Motherhood brings so many different phases. Places we never thought we would go, decisions that seemed so far away when the baby was born, and dreams that we thought were simple to attain. We all have dreams and goals as mothers – whether working out of the home or working in the home. As my oldest just reached her ninth birthday, it has brought a sense of reflection of my role and place as a wife and mother. It took me a long time to understand my role as a mom. Yes, it was exactly what my husband and I had wanted and we were so excited to begin a family, but until baby number 4 graced our family, it was a whirlwind experience.
Each pregnancy was so different and each child was even more different. I look back at those early years and I was just surviving. Surviving to wake up for the eighth time in one night to nurse an infant. Surviving to stay awake until nap time and entertain the toddler. Surviving to stay on top of the laundry, the cleaning, and the cooking, while also wishing for the next step of motherhood.
But what was that next step? Have you noticed that we always wish for the next phase in our lives, but we never know what that entails -- and somehow we still desire it?
Looking back, those early years of toddlers and infants were extremely difficult. It was all a new experience for me. My beliefs of what motherhood really included were only slightly true. Somehow, in my dreams, I failed to imagine the screaming two-year-old who only chose to express himself with a long, loud wail. I envisioned laundry, but somehow I forgot it has to be put into the drawers or hung on a hanger. The thought of cooking for a family sounded creative and fun, but I never thought of the little picky eaters who wouldn’t appreciate the effort (luckily, my husband is very appreciative).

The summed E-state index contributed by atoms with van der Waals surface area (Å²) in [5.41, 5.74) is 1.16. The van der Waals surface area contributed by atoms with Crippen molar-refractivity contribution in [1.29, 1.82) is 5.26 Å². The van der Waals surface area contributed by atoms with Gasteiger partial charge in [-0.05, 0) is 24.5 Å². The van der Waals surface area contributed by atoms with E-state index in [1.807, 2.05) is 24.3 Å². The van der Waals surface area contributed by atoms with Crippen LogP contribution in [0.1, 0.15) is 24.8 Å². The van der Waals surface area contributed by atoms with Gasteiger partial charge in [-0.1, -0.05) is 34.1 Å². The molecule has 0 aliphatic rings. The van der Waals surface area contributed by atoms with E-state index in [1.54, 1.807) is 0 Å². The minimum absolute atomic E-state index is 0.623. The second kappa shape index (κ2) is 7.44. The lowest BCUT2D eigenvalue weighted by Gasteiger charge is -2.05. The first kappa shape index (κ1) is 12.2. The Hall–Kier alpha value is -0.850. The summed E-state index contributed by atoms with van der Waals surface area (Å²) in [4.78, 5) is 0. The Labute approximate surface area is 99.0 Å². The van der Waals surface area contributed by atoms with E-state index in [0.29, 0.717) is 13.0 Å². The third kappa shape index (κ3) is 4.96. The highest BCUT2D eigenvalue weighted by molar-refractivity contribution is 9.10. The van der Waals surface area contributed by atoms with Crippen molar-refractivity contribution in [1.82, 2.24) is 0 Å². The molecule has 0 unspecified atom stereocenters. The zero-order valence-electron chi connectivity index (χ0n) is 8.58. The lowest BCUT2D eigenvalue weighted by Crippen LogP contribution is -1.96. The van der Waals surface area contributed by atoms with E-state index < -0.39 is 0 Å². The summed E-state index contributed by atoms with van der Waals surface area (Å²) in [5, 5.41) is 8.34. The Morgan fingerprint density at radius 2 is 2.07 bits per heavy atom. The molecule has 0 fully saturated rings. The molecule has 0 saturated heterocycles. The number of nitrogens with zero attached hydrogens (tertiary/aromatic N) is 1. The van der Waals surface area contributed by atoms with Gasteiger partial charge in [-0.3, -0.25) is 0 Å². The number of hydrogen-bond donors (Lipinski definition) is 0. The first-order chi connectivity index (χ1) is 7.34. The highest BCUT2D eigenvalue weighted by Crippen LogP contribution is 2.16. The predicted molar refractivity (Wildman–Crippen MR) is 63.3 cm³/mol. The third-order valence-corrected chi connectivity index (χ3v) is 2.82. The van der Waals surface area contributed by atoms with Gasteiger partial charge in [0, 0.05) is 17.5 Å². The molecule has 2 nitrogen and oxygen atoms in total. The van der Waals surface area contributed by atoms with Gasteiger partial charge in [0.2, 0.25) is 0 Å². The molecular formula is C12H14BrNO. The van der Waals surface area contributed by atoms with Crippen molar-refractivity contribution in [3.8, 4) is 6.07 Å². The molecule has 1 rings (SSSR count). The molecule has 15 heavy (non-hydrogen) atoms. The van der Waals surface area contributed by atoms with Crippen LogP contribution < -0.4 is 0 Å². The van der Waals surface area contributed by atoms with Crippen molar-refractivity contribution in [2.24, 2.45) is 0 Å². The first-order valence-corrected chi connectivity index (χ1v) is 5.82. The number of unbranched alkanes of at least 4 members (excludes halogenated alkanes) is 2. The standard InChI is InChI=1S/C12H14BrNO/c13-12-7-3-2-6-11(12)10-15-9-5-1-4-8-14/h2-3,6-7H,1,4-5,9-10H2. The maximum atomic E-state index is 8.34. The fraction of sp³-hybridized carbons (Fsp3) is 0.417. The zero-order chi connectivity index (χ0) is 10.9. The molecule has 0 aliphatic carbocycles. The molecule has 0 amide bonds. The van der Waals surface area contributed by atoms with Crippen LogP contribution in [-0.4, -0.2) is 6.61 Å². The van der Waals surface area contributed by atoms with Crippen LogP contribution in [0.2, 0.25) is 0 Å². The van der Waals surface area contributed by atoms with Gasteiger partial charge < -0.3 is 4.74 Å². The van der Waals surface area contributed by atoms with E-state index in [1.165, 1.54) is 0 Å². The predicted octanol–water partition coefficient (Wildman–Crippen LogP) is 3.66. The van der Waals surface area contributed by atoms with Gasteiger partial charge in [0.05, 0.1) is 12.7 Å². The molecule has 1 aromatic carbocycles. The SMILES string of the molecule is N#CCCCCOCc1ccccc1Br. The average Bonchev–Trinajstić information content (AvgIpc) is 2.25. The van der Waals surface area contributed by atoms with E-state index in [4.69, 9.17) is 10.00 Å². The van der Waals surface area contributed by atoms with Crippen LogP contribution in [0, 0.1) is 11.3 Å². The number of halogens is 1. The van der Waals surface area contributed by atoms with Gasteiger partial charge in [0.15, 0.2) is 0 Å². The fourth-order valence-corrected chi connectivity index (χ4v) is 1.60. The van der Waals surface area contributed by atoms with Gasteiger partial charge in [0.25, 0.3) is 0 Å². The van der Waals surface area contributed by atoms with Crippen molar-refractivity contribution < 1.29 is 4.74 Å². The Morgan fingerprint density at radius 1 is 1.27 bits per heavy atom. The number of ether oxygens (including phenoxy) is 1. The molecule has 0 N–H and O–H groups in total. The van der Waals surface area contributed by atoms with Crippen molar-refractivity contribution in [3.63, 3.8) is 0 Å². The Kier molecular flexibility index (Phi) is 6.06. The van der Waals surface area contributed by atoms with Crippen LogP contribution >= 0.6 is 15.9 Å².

But I eventually learned to call these disappointments “graceful moments.” These "graceful moments" of motherhood are not what I envisioned. Instead these are moments of self-sacrifice – a true act of love for my family. I don’t have much to give the world through material items, but I can give my love. And isn’t love the greatest gift of all? It is what we all desire from one way or another.
We seek love in our spouses, our family and friends, our children, our neighbors, and even from a stranger. A kind word or smile goes a long way. So, if I have any advice for young moms, it is to love. Love through all the "graceful moments" of self-sacrifice. And ultimately, each of these moments became small prayers offered for my family, friends, and the conversion of souls. Let's not waste these sweet crosses sent by God specific to the vocation of motherhood.
So through all these small moments, I have realized that motherhood is even better than I imagined. Those sweet kisses and hugs from my children wouldn’t mean as much if I was never tired. That screaming 2-year-old knows his mama needs a kiss (even if it’s on my knee while I’m cooking dinner). The self-sacrifices that mothers give and give more each day of their lives is what makes this world beautiful – it continues an ongoing story that has lasted through the ages. So don’t view frustrations and exhaustion as disappointments; they are only small moments of time, but they give us the opportunity to embrace the experiences of motherhood and offer them to God.
This may sound like a dream, because in the moment of doing the fifth load of wash with a screaming toddler, it’s difficult to find joy. But we must remember that eventually the laundry will stop, the cooking will slow down, and the screaming toddler will become a fourth grader and we will look back at those struggling days with joy, because motherhood wouldn’t be such a beautiful vocation if it didn’t involve hard work and self-sacrifice: a true act of love bestowed on us by Almighty God for the common good.
Copyright 2018 Danielle Heckenkamp
Photos copyright 2018 Danielle Heckenkamp
About the Author
Danielle Heckenkamp is a stay at home mom and freelance writer who lives in Wisconsin with her husband and six children. Danielle writes about her daily experiences as a mom and love for her Catholic Faith. Danielle is the co-author of a nonfiction book about manners and common sense. You can find more of Danielle's writing at Homegrown Living or step inside her daily life on Instagram.